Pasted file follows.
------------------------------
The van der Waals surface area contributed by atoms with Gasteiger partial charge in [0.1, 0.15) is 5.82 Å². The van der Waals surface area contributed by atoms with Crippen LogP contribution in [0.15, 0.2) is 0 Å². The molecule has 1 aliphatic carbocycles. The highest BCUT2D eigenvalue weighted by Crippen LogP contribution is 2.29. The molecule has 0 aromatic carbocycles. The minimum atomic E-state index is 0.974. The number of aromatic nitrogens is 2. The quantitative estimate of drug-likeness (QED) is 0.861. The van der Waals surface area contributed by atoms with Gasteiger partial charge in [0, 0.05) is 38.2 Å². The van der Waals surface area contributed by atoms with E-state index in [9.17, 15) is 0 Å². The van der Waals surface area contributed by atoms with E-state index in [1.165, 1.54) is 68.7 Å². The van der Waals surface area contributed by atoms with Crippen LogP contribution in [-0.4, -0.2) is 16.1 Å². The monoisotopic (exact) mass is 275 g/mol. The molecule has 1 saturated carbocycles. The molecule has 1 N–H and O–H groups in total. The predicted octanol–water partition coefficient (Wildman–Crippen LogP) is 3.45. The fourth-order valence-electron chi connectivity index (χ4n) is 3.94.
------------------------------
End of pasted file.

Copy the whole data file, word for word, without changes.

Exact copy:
The van der Waals surface area contributed by atoms with Gasteiger partial charge in [0.1, 0.15) is 5.82 Å². The van der Waals surface area contributed by atoms with Crippen LogP contribution in [0.15, 0.2) is 0 Å². The molecule has 1 aliphatic carbocycles. The highest BCUT2D eigenvalue weighted by Crippen LogP contribution is 2.29. The molecule has 0 aromatic carbocycles. The minimum atomic E-state index is 0.974. The number of aromatic nitrogens is 2. The quantitative estimate of drug-likeness (QED) is 0.861. The van der Waals surface area contributed by atoms with Gasteiger partial charge in [0, 0.05) is 38.2 Å². The van der Waals surface area contributed by atoms with E-state index in [9.17, 15) is 0 Å². The van der Waals surface area contributed by atoms with E-state index in [1.165, 1.54) is 68.7 Å². The van der Waals surface area contributed by atoms with Crippen LogP contribution in [-0.4, -0.2) is 16.1 Å². The monoisotopic (exact) mass is 275 g/mol. The molecule has 1 saturated carbocycles. The molecule has 1 N–H and O–H groups in total. The predicted octanol–water partition coefficient (Wildman–Crippen LogP) is 3.45. The fourth-order valence-electron chi connectivity index (χ4n) is 3.94.